Last week was a very difficult week for me, technically speaking. On Monday morning, about 3 hours before leaving to conduct workshops in Chicago and Indianapolis, my Toshiba notebook would not boot. Actually, I did get it to boot after waiting about 30 minutes.
Thankfully, I managed to burn a CD of all my presentations for the week, but it was with a sense of fear and dread that I powered it down. Long story short is that Windows went bye-bye on me.
You might be thinking, just reinstall Windows, right? No, Toshiba didn't make it that easy. Their “recovery” CD is actually a reformat CD, which formats the hard drive before it reinstalls Windows.
So I found myself in downtown Chicago (with no vehicle) early Monday evening searching for a new notebook. I've had it with this Toshiba. Nothing but problems since I've had it. Even as I type this, I realize that “hey, the cursor doesn't randomly jump four or five lines above where I'm typing.” That's nice. How sad that I had grown to accept such poor quality.
First stop was Staples. At first I was excited because they were having a blow-out sale on notebooks. The bad news was that they were all blown out. The shelves were empty of computers.
Next stop was Office Max Express where they only had pens, paper clips and other office supplies for the office worker in a paper-based emergency.
Finally, I headed up the Magnificent Mile to the Apple Store. Things seemed to be leading me to this choice. I've been thinking about switching to a MacBook for sometime now and I guess this was the right time.
After explaining my situation (er, crisis) to the salesperson, she hooked me up with a sweet little 13” MacBook that is a pleasure to use. The next evening, I got the Parallels application and Windows XP, so I can now run my Windows applications that won't run on a Mac. It looks odd to see the XP desktop on a Mac (desecration, I'm sure some would say), but aside from a procedural bug in Parallels, the whole thing with XP works great. In fact, it seems to run faster than my Toshiba, which isn't much of a surprise.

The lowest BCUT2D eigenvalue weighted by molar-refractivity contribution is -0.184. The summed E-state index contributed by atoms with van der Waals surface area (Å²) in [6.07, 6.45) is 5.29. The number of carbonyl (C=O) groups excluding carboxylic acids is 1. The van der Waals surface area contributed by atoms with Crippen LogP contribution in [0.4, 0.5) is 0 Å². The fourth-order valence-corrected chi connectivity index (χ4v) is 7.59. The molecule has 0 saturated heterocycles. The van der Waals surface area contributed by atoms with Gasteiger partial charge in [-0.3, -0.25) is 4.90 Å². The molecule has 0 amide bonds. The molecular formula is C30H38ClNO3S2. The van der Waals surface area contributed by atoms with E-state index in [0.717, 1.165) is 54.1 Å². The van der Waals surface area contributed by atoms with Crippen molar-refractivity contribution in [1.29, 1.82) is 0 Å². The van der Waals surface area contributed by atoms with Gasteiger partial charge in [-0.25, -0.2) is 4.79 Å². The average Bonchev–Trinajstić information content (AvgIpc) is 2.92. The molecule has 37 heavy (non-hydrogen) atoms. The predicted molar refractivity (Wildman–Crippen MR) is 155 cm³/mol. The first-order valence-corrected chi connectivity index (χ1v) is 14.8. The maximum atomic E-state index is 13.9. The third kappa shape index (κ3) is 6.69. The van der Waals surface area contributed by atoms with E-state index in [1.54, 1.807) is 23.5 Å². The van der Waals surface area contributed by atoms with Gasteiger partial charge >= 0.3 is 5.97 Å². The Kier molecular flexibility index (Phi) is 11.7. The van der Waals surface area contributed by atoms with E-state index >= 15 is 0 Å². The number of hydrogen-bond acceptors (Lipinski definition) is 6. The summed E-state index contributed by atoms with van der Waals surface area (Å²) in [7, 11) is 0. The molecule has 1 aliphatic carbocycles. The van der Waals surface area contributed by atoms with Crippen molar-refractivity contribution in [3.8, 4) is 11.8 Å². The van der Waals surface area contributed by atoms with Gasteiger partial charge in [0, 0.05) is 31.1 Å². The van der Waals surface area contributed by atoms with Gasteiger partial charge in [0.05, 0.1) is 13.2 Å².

Another cool thing is the 30 second boot up time. That may not last for long, but for right now it's great.
I am having to get used to the differences in usage, such as the mainly single-click and the no right click (it's ctrl and click). I'm a fast learner, though!
I've been working now for over 2 hours and the batter is still going strong. My Toshiba's battery life was down to around 8 minutes (really). I had bought an external power source just so I could work on the plane.
And then there's the coolness. I've never owned a cool computer (and I'm not talking about not overheating like my Toshiba does on occasion). No longer than 30 minutes after I had bought the MacBook, two people commented that I wouldn't regret buying it. Some expressed envy.
I really don't think I'm going to regret the switch. One week now, and things are still great. No regrets at all - only smooth computing. I'm sure I'll have to work through a few issues along the way, but for now, it's just nice to be able to work on the road with a fast, reliable, usable and , oh a cool, computer.